Some 17 months after she was widowed, the Queen’s final journey was to her resting place at St. George’s Chapel at Windsor Castle, to lie with her beloved husband Philip.
But she was not alone as her coffin made the journey from London in the state hearse, with tens of thousands of mourners lining the 25-mile route from Wellington Arch to Berkshire to pay their last respects to the late monarch.
As the Queen’s hearse drove off, flowers were thrown into the road by members of the public watching from behind barriers – something which continued almost all the way to Windsor. When the hearse arrived, it was covered in stems.
The images brought back memories of Princess Diana’s funeral 25 years ago. The vehicle transporting her coffin from London to her resting place at Althorp, Northamptonshire, also arrived covered in flowers.
Yesterday, mourners stood on bollards, railings and camping chairs and sat on each other’s shoulders to see the hearse go down.
As the Queen’s hearse drove off, flowers were thrown into the road by members of the public watching from behind barriers. When the hearse arrived, it was covered in stems (right). The images brought back memories of Princess Diana’s funeral 25 years ago (left)
Enid Read, 80, and her daughter Ellen Read, 43, who live in Morecambe, Lancashire, waited patiently to see the Queen’s coffin.
Mrs Read, who was alive throughout the Queen’s reign, first saw her when she was six as the then Princess Elizabeth rode towards the Horse Guards Parade in London.
‘The crowd pushed me through to the front as I was only little so I got a good look at her. I saw her again when I was 15 at St Auburn’s Cathedral and again in Aberdeen in 1997,’ she added. ‘She was so lovely and such a good example because she represented kindness and empathy and it would make us proud to know she was representing the country.’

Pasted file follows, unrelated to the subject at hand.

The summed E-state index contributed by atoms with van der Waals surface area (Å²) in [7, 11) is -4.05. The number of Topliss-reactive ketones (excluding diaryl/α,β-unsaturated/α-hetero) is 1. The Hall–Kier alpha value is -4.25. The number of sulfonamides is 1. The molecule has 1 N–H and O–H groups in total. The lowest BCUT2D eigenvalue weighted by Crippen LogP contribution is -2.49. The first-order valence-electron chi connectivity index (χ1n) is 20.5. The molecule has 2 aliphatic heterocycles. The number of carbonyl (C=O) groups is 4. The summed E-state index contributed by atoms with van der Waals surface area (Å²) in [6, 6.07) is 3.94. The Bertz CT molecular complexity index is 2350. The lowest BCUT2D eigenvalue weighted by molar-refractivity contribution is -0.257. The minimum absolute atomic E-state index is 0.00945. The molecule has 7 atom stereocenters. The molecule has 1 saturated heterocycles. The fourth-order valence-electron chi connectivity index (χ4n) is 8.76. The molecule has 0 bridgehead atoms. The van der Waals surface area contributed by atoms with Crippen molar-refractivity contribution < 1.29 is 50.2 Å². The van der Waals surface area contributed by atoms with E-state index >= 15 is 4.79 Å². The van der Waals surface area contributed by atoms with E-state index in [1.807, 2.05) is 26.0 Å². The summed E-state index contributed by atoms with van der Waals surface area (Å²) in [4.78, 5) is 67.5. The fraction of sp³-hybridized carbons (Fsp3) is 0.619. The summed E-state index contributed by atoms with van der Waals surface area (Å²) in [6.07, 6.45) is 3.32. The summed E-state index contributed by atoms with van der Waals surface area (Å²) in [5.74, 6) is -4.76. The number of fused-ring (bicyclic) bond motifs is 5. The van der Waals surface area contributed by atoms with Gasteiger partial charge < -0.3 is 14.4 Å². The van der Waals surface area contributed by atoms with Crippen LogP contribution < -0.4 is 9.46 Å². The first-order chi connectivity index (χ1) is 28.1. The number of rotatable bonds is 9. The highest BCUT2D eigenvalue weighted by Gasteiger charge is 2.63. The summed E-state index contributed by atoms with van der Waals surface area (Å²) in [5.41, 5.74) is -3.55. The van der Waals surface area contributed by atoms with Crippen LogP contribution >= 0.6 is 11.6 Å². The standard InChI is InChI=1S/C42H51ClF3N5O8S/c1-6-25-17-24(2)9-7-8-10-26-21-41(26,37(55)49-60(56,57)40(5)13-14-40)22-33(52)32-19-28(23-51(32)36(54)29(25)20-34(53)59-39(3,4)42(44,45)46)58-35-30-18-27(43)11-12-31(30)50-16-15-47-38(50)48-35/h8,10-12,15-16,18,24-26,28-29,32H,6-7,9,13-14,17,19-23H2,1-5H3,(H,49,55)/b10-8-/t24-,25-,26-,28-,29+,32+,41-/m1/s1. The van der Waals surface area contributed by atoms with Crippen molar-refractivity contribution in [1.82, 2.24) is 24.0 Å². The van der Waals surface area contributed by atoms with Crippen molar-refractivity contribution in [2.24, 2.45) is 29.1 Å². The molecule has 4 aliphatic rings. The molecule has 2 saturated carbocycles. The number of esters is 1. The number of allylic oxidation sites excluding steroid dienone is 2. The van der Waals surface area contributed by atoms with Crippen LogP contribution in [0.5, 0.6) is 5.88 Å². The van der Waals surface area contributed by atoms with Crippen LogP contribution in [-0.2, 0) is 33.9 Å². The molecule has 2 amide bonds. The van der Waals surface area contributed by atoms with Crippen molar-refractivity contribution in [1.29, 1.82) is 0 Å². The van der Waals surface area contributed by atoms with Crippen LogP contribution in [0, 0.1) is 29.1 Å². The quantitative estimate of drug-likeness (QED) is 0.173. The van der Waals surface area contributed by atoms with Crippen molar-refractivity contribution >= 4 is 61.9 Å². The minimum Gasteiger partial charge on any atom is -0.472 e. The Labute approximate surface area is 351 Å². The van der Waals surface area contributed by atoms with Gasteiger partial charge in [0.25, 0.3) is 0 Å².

Accountant Adam Djibo, 46, traveled from Aylesbury, Buckinghamshire, with his wife, NHS worker Aicha, 42, and their three children early yesterday morning and were standing opposite the Household Mounted Cavalry Regiment building by Hyde Park at 8am.
Mr Djibo said: ‘The Queen has been a constant presence in our lives and a real role model to look up to. I am 46 and even for my parents she has always been there as the figurehead for Britain, representing many different generations and communities.’
Retired intensive care nurses Bobby Moth, 57, and Paula Reynolds, 55, traveled from Portsmouth on Sunday night to pay their respects near Hyde Park Corner.
Tens of thousands of mourners watched as the Queen’s coffin traveled 25 miles from Wellington Arch in London to Windsor Castle, where the monarch was buried beside her beloved husband
Mrs. Moth spent 21 years in the Navy and served in Afghanistan in 2006, while Mrs. Reynolds served for 14 years in the Army, including a tour of Iraq in 1991.
Mrs Moth said: ‘We both served for a long time so felt this connection and that it was only right that we came to pay our respects.
‘I’m only small so it’s been a bit of a challenge finding somewhere I’ll be able to see – I’ve perched myself on this kerb for a couple of extra inches.’
The grueling job of guarding the funeral procession faced by thousands of police officers and military personnel took its toll, with several collapsing on duty. Three military personnel had to be assisted by colleagues near Wellington Arch shortly before 2pm.
Farmers formed a touching guard of honor to pay tribute to the Queen as she journeyed to her final resting place. More than 30 tractors – some adorned with flowers – lined up on the A308 where the coffin traveled past the Magna Carta memorial in Runnymede.
Mourners stood on bollards, railings and camping chairs and sat on each other’s shoulders to see the hearse go past
Former Windsor Major Colin Rayner said they were inspired to make the gesture after Scottish farmers formed a similar guard as the Queen left Balmoral Castle last week. Mr Rayner, 64, said: ‘We are local farmers saying goodbye to another local farmer and very good neighbor who just so happens to be Her Majesty the Queen.’
Instead of taking the motorway to Windsor Castle, the hearse followed A-roads, allowing tens of thousands of well-wishers to choose a spot along the route.
Thousands of mourners poured through Windsor and Eton to line the Long Walk up to Windsor Castle. Anne Cooper, from Aylesbury, described the atmosphere as ‘calm’.
Miss Cooper said: ‘She’s been the Queen all my life. She’s just a really big part of the country.’